The Ioniq 5’s launch is fast approaching but Hyundai is already sharing details about the next members of its Ioniq all-electric family.
Carscoops reports the Ioniq 6, which was previewed by the 2020 Prophecy concept, will feature a 73kWh battery pack and two different powertrains.
A single electric motor powertrain will produce 160kW of power and a dual-motor powertrain will produce 230kW, with Hyundai targeting a range in excess of 483km.
Following in 2024 will be the Ioniq 7, which will be the size of a Palisade and offer a choice of six- or seven-seat configurations.
All-wheel drive will be optional, with the available dual-motor powertrain producing 230kW of power.
It’ll use a 100kWh battery pack, with Hyundai also targeting range of more than 483km.
These details were shared at a US media briefing for the Ioniq 5.
Two teaser images were released in 2020 of the Ioniq 6 and Ioniq 7 and, though they have a concept car look to them, the Ioniq 5 made the transition from concept to production with only minimal changes.
The Ioniq 6 is expected to hew closely to the Prophecy concept in design, with a slinky four-door coupe body.
The Ioniq 7, in contrast, has a bluff front with a full-width LED daytime running light like the upcoming Staria and dot matrix-style headlights reminiscent of the Ioniq 5’s tail lights.
Like the Ioniq 5, the Ioniq 6 and Ioniq 7 will use Hyundai’s new dedicated all-electric E-GMP platform.
The Ioniq 5, which touches down in Australia in the third quarter of 2021, will offer a choice of rear- or all-wheel drive and 58kWh and 72.6kWh battery packs.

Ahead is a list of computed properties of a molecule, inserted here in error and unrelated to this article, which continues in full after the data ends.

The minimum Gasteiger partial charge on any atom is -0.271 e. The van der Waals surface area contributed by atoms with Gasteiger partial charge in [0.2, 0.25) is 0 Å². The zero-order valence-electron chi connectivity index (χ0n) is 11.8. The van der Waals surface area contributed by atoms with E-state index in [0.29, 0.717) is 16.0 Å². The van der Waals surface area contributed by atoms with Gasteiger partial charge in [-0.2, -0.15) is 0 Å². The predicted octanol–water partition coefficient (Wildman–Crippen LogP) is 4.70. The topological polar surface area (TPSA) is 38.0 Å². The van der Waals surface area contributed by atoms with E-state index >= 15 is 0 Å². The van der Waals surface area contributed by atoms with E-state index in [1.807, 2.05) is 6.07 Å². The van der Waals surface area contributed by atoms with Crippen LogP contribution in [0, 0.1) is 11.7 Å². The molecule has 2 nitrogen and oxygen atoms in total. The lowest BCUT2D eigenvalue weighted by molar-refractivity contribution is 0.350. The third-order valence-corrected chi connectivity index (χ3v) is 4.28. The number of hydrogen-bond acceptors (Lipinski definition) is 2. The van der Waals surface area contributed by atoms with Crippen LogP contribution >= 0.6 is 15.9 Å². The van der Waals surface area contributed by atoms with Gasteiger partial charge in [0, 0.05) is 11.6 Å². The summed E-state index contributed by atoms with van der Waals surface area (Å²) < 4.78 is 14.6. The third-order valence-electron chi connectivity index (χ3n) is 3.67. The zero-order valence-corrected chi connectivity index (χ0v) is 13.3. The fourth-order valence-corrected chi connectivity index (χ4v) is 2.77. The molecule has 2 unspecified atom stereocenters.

Measuring up at 4625mm long with a 3000mm wheelbase, the Hyundai Ioniq 5 is a similar size to the Hyundai Tucson and will go head-to-head with the Nissan Ariya and Tesla Model Y when they arrive in Australia.
The standard range model with its 58kWh battery pack is available with a single electric motor has 125kW of power and 350Nm of torque, good for an 8.5-second run to 100km/h.
The dual-motor all-wheel drive model ups those outputs to 173kW and 605Nm, and drops the 100km/h sprint to an i30 N-rivalling 6.1 seconds.
Opting for the longer-range 72.6kWh model gets you 160kW and 350Nm in two-wheel drive models, and a serious 225kW and 605Nm from the dual-motor setup.
The 100km/h sprint in the most powerful model is dispatched in 5.1 seconds.
Maximum range (in the long-range, single-motor model) is 480km on the WLTP test cycle, with the Ioniq 5 supporting 800V fast charging at public DC fast chargers.
The Ioniq 5 is also able to act as a 3.5kW generator and provide power to other cars, homes, or businesses.
Kia and Genesis also have E-GMP models on the way, with both set for launch in Australia by the end of 2021.
It features the same standard battery as the Ioniq 5, though the optional larger battery is 77.4kWh.
Maximum range in the long-range, single-motor model is 510km, while the range-topping, dual-motor GT will produce 430kW and 740Nm and hit 100km/h in just 3.5 seconds.